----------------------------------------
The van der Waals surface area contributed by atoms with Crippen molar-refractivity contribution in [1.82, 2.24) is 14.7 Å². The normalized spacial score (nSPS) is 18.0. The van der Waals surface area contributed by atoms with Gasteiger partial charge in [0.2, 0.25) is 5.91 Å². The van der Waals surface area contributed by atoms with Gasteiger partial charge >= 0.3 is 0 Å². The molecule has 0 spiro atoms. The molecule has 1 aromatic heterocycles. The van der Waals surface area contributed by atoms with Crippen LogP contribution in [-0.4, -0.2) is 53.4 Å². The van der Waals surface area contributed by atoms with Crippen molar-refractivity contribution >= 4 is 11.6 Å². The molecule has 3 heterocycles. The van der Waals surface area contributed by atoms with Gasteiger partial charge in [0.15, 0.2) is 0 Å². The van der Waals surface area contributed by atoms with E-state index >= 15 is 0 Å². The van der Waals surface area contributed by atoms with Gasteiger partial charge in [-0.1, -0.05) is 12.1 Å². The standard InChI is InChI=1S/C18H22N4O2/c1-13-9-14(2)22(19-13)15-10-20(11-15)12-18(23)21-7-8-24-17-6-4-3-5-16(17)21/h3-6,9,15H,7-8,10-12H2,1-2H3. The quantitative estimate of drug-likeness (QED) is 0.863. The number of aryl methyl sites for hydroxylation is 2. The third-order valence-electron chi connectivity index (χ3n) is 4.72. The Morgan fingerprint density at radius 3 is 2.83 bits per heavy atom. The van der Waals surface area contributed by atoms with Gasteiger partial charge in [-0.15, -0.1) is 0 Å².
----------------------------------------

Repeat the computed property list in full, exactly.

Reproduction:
The van der Waals surface area contributed by atoms with Crippen molar-refractivity contribution in [1.82, 2.24) is 14.7 Å². The normalized spacial score (nSPS) is 18.0. The van der Waals surface area contributed by atoms with Gasteiger partial charge in [0.2, 0.25) is 5.91 Å². The van der Waals surface area contributed by atoms with Gasteiger partial charge >= 0.3 is 0 Å². The molecule has 0 spiro atoms. The molecule has 1 aromatic heterocycles. The van der Waals surface area contributed by atoms with Crippen LogP contribution in [-0.4, -0.2) is 53.4 Å². The van der Waals surface area contributed by atoms with Crippen molar-refractivity contribution >= 4 is 11.6 Å². The molecule has 3 heterocycles. The van der Waals surface area contributed by atoms with Gasteiger partial charge in [0.15, 0.2) is 0 Å². The van der Waals surface area contributed by atoms with E-state index >= 15 is 0 Å². The van der Waals surface area contributed by atoms with Gasteiger partial charge in [-0.1, -0.05) is 12.1 Å². The standard InChI is InChI=1S/C18H22N4O2/c1-13-9-14(2)22(19-13)15-10-20(11-15)12-18(23)21-7-8-24-17-6-4-3-5-16(17)21/h3-6,9,15H,7-8,10-12H2,1-2H3. The quantitative estimate of drug-likeness (QED) is 0.863. The number of aryl methyl sites for hydroxylation is 2. The third-order valence-electron chi connectivity index (χ3n) is 4.72. The Morgan fingerprint density at radius 3 is 2.83 bits per heavy atom. The van der Waals surface area contributed by atoms with Gasteiger partial charge in [-0.15, -0.1) is 0 Å².